Agarwal SK, et al. Molecular Pathology of the MEN1 Gene. Ann N Y Acad Sci. 2004;1014:189-98. PubMed PMID: 15153434.
* Article titles in AMA citation format should be in sentence-case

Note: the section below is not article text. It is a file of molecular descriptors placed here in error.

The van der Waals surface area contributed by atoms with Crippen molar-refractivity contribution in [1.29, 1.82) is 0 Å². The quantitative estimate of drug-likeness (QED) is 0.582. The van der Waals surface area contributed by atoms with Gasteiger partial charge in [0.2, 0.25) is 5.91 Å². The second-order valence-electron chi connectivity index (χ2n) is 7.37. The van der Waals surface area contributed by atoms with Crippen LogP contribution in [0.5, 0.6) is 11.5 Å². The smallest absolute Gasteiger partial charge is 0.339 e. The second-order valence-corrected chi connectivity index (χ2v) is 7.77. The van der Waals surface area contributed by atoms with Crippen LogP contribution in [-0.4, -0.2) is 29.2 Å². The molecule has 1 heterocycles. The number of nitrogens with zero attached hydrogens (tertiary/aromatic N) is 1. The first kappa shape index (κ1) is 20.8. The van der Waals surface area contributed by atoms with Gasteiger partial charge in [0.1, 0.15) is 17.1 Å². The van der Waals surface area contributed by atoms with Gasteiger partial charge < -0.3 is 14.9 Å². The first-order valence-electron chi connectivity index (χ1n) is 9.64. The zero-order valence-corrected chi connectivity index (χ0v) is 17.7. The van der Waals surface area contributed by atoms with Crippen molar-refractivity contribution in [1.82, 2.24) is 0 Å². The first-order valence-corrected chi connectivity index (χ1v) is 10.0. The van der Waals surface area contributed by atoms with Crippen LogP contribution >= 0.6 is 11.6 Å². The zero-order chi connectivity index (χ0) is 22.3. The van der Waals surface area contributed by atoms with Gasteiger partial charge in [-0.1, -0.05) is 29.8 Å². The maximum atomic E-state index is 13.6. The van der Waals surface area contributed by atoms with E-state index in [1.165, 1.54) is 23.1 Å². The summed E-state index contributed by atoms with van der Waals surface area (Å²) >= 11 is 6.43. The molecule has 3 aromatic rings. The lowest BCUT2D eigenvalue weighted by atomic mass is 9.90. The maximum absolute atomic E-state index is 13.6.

TY - JOUR T1 - Molecular pathology of the MEN1 gene. AU - Agarwal,Sunita K, AU - Lee Burns,A, AU - Sukhodolets,Karen E, AU - Kennedy,Patricia A, AU - Obungu,Victor H, AU - Hickman,Alison B, AU - Mullendore,Michael E, AU - Whitten,Ira, AU - Skarulis,Monica C, AU - Simonds,William F, AU - Mateo,Carmen, AU - Crabtree,Judy S, AU - Scacheri,Peter C, AU - Ji,Youngmi, AU - Novotny,Elizabeth A, AU - Garrett-Beal,Lisa, AU - Ward,Jerrold M, AU - Libutti,Steven K, AU - Richard Alexander,H, AU - Cerrato,Aniello, AU - Parisi,Michael J, AU - Santa Anna-A,Sonia, AU - Oliver,Brian, AU - Chandrasekharappa,Settara C, AU - Collins,Francis S, AU - Spiegel,Allen M, AU - Marx,Stephen J, PY - 2004/5/22/pubmed PY - 2004/6/16/medline PY - 2004/5/22/entrez SP - 189 EP - 98 JF - Annals of the New York Academy of Sciences JO - Ann N Y Acad Sci VL - 1014 N2 - Multiple endocrine neoplasia type 1 (MEN1), among all syndromes, causes tumors in the highest number of tissue types. Most of the tumors are hormone producing (e.g., parathyroid, enteropancreatic endocrine, anterior pituitary) but some are not (e.g., angiofibroma). MEN1 tumors are multiple for organ type, for regions of a discontinuous organ, and for subregions of a continuous organ. Cancer contributes to late mortality; there is no effective prevention or cure for MEN1 cancers. Morbidities are more frequent from benign than malignant tumor, and both are indicators for screening. Onset age is usually earlier in a tumor type of MEN1 than of nonhereditary cases. Broad trends contrast with those in nonneoplastic excess of hormones (e.g., persistent hyperinsulinemic hypoglycemia of infancy). Most germline or somatic mutations in the MEN1 gene predict truncation or absence of encoded menin. Similarly, 11q13 loss of heterozygosity in tumors predicts inactivation of the other MEN1 copy. MEN1 somatic mutation is prevalent in nonhereditary, MEN1-like tumor types. Compiled germline and somatic mutations show almost no genotype/phenotype relation. Normal menin is 67 kDa, widespread, and mainly nuclear. It may partner with junD, NF-kB, PEM, SMAD3, RPA2, FANCD2, NM23beta, nonmuscle myosin heavy chain II-A, GFAP, and/or vimentin. These partners have not clarified menin's pathways in normal or tumor tissues. Animal models have opened approaches to menin pathways. Local overexpression of menin in Drosophila reveals its interaction with the jun-kinase pathway. The Men1+/- mouse has robust MEN1; its most important difference from human MEN1 is marked hyperplasia of pancreatic islets, a tumor precursor stage. SN - 0077-8923 UR - https://www.unboundmedicine.com/medline/citation/15153434/Molecular_pathology_of_the_MEN1_gene_ L2 - https://onlinelibrary.wiley.com/resolve/openurl?genre=article&sid=nlm:pubmed&issn=0077-8923&date=2004&volume=1014&spage=189 DB - PRIME DP - Unbound Medicine ER -